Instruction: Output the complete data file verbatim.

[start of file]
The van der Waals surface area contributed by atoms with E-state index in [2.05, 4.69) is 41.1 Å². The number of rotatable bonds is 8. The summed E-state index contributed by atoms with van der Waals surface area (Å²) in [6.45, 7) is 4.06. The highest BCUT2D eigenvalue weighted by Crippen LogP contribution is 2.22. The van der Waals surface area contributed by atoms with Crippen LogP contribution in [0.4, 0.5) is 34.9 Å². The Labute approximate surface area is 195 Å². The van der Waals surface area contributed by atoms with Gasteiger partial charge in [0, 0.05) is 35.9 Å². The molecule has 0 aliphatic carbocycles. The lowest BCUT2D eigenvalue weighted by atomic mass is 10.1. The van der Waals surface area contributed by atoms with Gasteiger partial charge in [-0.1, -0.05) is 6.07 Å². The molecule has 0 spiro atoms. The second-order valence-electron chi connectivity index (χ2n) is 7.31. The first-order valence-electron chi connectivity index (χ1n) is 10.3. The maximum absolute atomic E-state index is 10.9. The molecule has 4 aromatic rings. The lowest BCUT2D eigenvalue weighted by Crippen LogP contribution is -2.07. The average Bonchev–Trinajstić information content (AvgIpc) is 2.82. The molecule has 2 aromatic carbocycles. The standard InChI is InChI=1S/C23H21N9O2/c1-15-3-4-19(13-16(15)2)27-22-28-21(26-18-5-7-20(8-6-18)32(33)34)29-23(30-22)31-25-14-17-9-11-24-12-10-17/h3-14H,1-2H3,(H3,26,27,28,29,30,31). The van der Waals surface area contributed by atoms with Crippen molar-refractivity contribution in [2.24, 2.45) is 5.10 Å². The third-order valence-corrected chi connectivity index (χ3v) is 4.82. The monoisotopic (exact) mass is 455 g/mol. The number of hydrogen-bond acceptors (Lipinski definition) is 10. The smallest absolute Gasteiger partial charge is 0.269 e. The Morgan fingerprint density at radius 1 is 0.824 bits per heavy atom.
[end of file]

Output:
The van der Waals surface area contributed by atoms with E-state index in [2.05, 4.69) is 41.1 Å². The number of rotatable bonds is 8. The summed E-state index contributed by atoms with van der Waals surface area (Å²) in [6.45, 7) is 4.06. The highest BCUT2D eigenvalue weighted by Crippen LogP contribution is 2.22. The van der Waals surface area contributed by atoms with Crippen LogP contribution in [0.4, 0.5) is 34.9 Å². The Labute approximate surface area is 195 Å². The van der Waals surface area contributed by atoms with Gasteiger partial charge in [0, 0.05) is 35.9 Å². The molecule has 0 aliphatic carbocycles. The lowest BCUT2D eigenvalue weighted by atomic mass is 10.1. The van der Waals surface area contributed by atoms with Gasteiger partial charge in [-0.1, -0.05) is 6.07 Å². The molecule has 0 spiro atoms. The second-order valence-electron chi connectivity index (χ2n) is 7.31. The first-order valence-electron chi connectivity index (χ1n) is 10.3. The maximum absolute atomic E-state index is 10.9. The molecule has 4 aromatic rings. The lowest BCUT2D eigenvalue weighted by Crippen LogP contribution is -2.07. The average Bonchev–Trinajstić information content (AvgIpc) is 2.82. The molecule has 2 aromatic carbocycles. The standard InChI is InChI=1S/C23H21N9O2/c1-15-3-4-19(13-16(15)2)27-22-28-21(26-18-5-7-20(8-6-18)32(33)34)29-23(30-22)31-25-14-17-9-11-24-12-10-17/h3-14H,1-2H3,(H3,26,27,28,29,30,31). The van der Waals surface area contributed by atoms with Crippen molar-refractivity contribution in [2.24, 2.45) is 5.10 Å². The third-order valence-corrected chi connectivity index (χ3v) is 4.82. The monoisotopic (exact) mass is 455 g/mol. The number of hydrogen-bond acceptors (Lipinski definition) is 10. The smallest absolute Gasteiger partial charge is 0.269 e. The Morgan fingerprint density at radius 1 is 0.824 bits per heavy atom.